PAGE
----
All these facts, and many more could be adduced to establish on a firm basis the psycho-physiological hypothesis that psychic phenomena are accompanied with physiological or physical processes. The whole of recent psycho-physiological research work is based on the hypothesis that there is no psychosis without neurosis. The two are concomitant. Psychic and physical phenomena go hand in hand, the two processes run parallel to each other. Thus we find that psycho-physiological parallelism is a strictly scientific hypothesis.

The psychic and physiological series of changes are concomitant, parallel, but they do not stand to each other in relation of antecedent and consequent, they are not causally related. I take here the opportunity of emphasizing the non-causal relation of mental and physiological processes. It is usually taken for granted by many medical men, and even by some scientists, neurologists, physiologists, biologists, who do not happen to think out clearly the more theoretical aspects of their investigations, that brain processes are the direct cause of mental phenomena and that psychology therefore is nothing but a chapter in physiology. Study the brain and you will know all about psychic life. This view is certainly fallacious. A psychic fact as we have pointed out is radically different, different in kind from a physical, mechanical fact. One cannot, therefore, give rise to the other.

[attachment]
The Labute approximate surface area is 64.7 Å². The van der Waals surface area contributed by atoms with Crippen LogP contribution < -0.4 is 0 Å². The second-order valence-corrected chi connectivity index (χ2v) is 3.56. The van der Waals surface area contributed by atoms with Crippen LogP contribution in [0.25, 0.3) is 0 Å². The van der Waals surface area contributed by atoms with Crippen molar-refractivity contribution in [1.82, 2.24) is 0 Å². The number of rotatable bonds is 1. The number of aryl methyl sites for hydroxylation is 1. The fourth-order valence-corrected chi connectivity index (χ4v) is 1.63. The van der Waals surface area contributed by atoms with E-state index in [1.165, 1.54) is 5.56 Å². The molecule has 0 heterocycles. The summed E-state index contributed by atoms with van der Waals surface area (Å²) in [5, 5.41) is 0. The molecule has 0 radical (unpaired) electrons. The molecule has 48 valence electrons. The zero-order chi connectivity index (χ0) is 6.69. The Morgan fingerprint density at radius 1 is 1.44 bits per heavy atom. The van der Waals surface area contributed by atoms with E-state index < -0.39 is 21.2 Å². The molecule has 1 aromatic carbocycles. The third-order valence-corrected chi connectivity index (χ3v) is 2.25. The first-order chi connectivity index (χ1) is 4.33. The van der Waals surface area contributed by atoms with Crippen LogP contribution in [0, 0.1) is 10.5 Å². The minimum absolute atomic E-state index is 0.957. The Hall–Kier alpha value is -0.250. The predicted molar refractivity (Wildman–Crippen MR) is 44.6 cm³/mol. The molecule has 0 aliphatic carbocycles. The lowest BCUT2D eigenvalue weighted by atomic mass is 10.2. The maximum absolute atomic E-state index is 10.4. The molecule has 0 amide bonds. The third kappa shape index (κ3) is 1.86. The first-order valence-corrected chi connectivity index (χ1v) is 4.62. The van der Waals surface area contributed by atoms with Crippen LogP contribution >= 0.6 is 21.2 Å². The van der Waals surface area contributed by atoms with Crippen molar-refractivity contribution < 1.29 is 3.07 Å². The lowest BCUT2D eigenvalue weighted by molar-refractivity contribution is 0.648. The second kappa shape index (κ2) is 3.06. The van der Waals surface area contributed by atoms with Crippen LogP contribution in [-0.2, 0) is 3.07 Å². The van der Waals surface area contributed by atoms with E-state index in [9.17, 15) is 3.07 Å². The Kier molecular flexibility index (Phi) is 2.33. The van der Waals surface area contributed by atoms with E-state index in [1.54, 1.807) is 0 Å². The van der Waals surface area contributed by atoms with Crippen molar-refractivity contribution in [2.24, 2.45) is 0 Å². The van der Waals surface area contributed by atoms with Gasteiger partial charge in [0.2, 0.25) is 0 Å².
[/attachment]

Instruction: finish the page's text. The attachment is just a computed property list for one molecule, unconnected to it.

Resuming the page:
The reason why it is thought that physical processes give rise to mental, lies in the fallacious analogy taken from the law of convertibility and equivalence of energy in the activity of physical processes. Heat, it is reasoned, can be converted into electricity, electricity into magnetism, magnetism into motion, motion into sound or light, and the same may be done in reverse order; the energy of physiological processes therefore is converted into mental, or psychic energy. The whole reasoning is wrong. We must remember that what underlies all these different physical phenomena is various forms of molecular and molar motion, and when one order of physical phenomena passes into another, it is after all only the transformation of one form of motion into another form. Quite different is it in the case of the phenomena of consciousness. The activity of consciousness is not a form of motion, and the two therefore, cannot be converted into each other. Mental activity is but figuratively termed energy, just as a well reasoned argument may be characterized as clear and lucid, but it does not mean that one can see a candle shining through it. The energy of mental phenomena is as much the energy of physical and physiological sciences as the idea of a brick is a brick itself and made up of clay.